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New York City First to Issue Guidance for Discrimination Based on Hair

The New York City Commission on Human Rights is issuing new guidelines which protect the rights of New York City employees to maintain their “natural hair, treated or untreated hairstyles such as locs, cornrows, twists, braids, Bantu knots, fades, Afros, and/or the right to keep hair in an uncut or untrimmed state.” These new rules fall within the Commission’s prohibition against race discrimination as hair may be closely associated with “racial, ethnic, or cultural identities.” While the law protects all employees, it is aimed primarily at protecting black individuals who have been the most adversely impacted by employment decisions based on their appearance. These new guidelines are at odds with federal court decisions across the country holding that that hair-related reasons for employment decisions are not considered discriminatory. The Commission believes these new rules reflect culture shifts in the U.S. where long-standing norms on appearance are being challenged.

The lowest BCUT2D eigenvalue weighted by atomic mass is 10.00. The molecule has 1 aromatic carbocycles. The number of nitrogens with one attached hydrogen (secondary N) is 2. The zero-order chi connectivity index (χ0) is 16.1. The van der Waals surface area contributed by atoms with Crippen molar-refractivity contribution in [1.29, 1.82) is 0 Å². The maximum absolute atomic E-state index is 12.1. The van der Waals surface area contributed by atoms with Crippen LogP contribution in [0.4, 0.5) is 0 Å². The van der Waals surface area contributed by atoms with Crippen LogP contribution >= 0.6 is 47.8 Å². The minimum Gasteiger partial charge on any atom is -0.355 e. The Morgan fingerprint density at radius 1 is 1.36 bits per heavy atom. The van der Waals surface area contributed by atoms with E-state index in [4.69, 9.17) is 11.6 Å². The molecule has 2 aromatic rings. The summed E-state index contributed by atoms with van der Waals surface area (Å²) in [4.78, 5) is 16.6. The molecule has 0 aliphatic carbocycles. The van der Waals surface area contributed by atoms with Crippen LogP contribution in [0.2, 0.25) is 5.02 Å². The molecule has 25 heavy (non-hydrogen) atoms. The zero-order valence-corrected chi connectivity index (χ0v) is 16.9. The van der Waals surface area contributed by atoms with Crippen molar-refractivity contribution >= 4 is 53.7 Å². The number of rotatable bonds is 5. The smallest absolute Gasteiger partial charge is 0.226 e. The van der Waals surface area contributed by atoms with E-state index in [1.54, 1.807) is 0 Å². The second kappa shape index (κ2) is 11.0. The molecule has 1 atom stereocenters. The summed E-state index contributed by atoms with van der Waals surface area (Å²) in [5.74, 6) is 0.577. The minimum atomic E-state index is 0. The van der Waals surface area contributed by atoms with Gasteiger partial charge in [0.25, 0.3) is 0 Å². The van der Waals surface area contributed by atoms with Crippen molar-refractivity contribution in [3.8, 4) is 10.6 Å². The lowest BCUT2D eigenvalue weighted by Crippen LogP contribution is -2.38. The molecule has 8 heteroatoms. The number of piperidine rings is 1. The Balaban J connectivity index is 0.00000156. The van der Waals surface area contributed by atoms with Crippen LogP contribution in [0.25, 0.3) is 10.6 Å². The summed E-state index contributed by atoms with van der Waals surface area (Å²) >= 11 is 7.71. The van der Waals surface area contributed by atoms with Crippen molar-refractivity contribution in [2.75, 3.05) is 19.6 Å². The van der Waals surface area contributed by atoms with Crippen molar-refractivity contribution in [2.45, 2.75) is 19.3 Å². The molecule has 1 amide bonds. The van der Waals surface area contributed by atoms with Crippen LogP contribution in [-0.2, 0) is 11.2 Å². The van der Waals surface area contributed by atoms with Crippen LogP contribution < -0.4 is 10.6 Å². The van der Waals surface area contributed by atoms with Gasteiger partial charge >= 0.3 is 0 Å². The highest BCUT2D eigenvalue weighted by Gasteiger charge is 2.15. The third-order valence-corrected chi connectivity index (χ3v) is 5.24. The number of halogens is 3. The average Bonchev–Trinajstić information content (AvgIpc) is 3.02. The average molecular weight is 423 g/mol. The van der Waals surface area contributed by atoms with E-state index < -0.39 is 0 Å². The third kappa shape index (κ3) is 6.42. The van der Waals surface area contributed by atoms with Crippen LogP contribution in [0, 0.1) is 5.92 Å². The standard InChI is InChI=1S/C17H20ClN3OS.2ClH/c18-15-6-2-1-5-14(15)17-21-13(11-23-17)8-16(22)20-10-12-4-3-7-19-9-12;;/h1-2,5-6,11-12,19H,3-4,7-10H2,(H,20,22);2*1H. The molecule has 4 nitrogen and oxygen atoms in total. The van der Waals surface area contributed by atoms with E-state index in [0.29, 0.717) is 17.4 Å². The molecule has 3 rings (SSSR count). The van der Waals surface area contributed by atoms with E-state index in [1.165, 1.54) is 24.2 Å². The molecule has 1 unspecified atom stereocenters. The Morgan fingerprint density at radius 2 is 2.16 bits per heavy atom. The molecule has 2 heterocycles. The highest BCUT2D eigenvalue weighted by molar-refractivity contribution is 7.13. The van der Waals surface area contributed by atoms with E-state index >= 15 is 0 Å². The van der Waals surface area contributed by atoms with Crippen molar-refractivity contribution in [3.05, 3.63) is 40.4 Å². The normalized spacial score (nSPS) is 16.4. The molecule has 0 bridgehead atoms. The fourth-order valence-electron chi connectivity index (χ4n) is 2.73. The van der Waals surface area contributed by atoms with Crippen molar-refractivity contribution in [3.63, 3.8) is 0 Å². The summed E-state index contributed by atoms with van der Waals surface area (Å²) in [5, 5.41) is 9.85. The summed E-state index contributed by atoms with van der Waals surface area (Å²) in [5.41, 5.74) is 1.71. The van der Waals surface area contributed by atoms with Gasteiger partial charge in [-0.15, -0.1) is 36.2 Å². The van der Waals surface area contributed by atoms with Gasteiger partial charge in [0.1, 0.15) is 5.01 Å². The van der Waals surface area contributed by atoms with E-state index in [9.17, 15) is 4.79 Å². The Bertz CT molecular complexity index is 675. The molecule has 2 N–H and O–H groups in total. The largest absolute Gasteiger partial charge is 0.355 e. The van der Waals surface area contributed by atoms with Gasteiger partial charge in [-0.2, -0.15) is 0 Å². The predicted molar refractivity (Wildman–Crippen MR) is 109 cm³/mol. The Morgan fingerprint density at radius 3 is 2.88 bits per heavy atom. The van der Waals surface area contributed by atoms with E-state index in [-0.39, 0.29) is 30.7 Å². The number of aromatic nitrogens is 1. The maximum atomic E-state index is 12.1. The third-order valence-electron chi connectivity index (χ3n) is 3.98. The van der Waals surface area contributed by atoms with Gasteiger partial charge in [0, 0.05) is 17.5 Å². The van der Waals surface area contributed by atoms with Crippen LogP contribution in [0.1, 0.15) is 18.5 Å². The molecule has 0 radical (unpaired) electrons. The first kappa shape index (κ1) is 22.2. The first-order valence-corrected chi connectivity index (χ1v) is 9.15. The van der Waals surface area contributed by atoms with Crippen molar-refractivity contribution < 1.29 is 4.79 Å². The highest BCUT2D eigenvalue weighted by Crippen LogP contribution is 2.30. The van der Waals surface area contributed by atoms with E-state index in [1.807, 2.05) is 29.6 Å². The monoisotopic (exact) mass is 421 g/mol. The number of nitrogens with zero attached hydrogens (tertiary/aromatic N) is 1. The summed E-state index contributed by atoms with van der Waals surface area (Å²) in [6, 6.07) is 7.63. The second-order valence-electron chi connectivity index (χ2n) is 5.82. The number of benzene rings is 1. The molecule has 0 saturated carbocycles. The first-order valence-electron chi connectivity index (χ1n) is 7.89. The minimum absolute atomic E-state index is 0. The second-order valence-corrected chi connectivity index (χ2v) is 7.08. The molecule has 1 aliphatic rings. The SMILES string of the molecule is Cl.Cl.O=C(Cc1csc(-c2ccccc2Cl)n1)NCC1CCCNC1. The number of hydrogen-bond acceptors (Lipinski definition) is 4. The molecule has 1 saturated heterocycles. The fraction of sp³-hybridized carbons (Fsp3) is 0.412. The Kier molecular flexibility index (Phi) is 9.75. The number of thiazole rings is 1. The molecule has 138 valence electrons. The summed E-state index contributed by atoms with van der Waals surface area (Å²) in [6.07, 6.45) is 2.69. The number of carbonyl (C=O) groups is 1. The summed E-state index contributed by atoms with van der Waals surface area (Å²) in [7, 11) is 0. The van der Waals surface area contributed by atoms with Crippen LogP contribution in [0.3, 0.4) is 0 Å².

Individuals who have been harassed, threatened, punished, demoted or fired because of the texture and/or style of their hair may seek redress for these acts and penalties up to $250,000 may be levied against those who violate the guidelines with no cap on damages. New York is believed to the first entity to provide such protections. These guidelines do not impact rules regarding putting hair up or wearing a hairnet for health and safety reasons. The Commission also has the right to require changes to company policy and the rehiring of individuals fired for hair related issues.